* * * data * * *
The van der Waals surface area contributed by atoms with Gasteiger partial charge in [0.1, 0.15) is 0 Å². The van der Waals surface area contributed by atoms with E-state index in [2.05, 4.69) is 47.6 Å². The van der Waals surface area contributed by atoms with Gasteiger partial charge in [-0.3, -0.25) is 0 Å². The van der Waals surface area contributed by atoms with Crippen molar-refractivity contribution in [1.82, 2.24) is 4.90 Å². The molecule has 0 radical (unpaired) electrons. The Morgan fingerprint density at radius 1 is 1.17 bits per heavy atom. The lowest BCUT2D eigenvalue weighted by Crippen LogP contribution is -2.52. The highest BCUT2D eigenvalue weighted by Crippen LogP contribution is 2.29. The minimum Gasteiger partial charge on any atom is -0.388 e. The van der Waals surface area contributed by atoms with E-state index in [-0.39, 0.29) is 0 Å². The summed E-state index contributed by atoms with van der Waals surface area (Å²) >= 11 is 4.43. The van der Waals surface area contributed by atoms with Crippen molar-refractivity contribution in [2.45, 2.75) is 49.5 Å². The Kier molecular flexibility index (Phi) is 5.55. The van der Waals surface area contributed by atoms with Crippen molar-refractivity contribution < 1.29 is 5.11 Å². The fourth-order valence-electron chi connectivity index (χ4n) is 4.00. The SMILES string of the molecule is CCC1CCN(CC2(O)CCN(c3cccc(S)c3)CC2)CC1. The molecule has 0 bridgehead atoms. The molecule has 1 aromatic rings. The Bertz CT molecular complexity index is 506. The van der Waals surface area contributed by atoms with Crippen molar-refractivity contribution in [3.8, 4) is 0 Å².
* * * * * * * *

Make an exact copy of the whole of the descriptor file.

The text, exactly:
The van der Waals surface area contributed by atoms with Gasteiger partial charge in [0.1, 0.15) is 0 Å². The van der Waals surface area contributed by atoms with E-state index in [2.05, 4.69) is 47.6 Å². The van der Waals surface area contributed by atoms with Gasteiger partial charge in [-0.3, -0.25) is 0 Å². The van der Waals surface area contributed by atoms with Crippen molar-refractivity contribution in [1.82, 2.24) is 4.90 Å². The molecule has 0 radical (unpaired) electrons. The Morgan fingerprint density at radius 1 is 1.17 bits per heavy atom. The lowest BCUT2D eigenvalue weighted by Crippen LogP contribution is -2.52. The highest BCUT2D eigenvalue weighted by Crippen LogP contribution is 2.29. The minimum Gasteiger partial charge on any atom is -0.388 e. The van der Waals surface area contributed by atoms with E-state index in [-0.39, 0.29) is 0 Å². The summed E-state index contributed by atoms with van der Waals surface area (Å²) >= 11 is 4.43. The van der Waals surface area contributed by atoms with Crippen molar-refractivity contribution in [2.45, 2.75) is 49.5 Å². The Kier molecular flexibility index (Phi) is 5.55. The van der Waals surface area contributed by atoms with Crippen molar-refractivity contribution < 1.29 is 5.11 Å². The fourth-order valence-electron chi connectivity index (χ4n) is 4.00. The SMILES string of the molecule is CCC1CCN(CC2(O)CCN(c3cccc(S)c3)CC2)CC1. The molecule has 0 bridgehead atoms. The molecule has 1 aromatic rings. The Bertz CT molecular complexity index is 506. The van der Waals surface area contributed by atoms with Crippen molar-refractivity contribution in [3.8, 4) is 0 Å².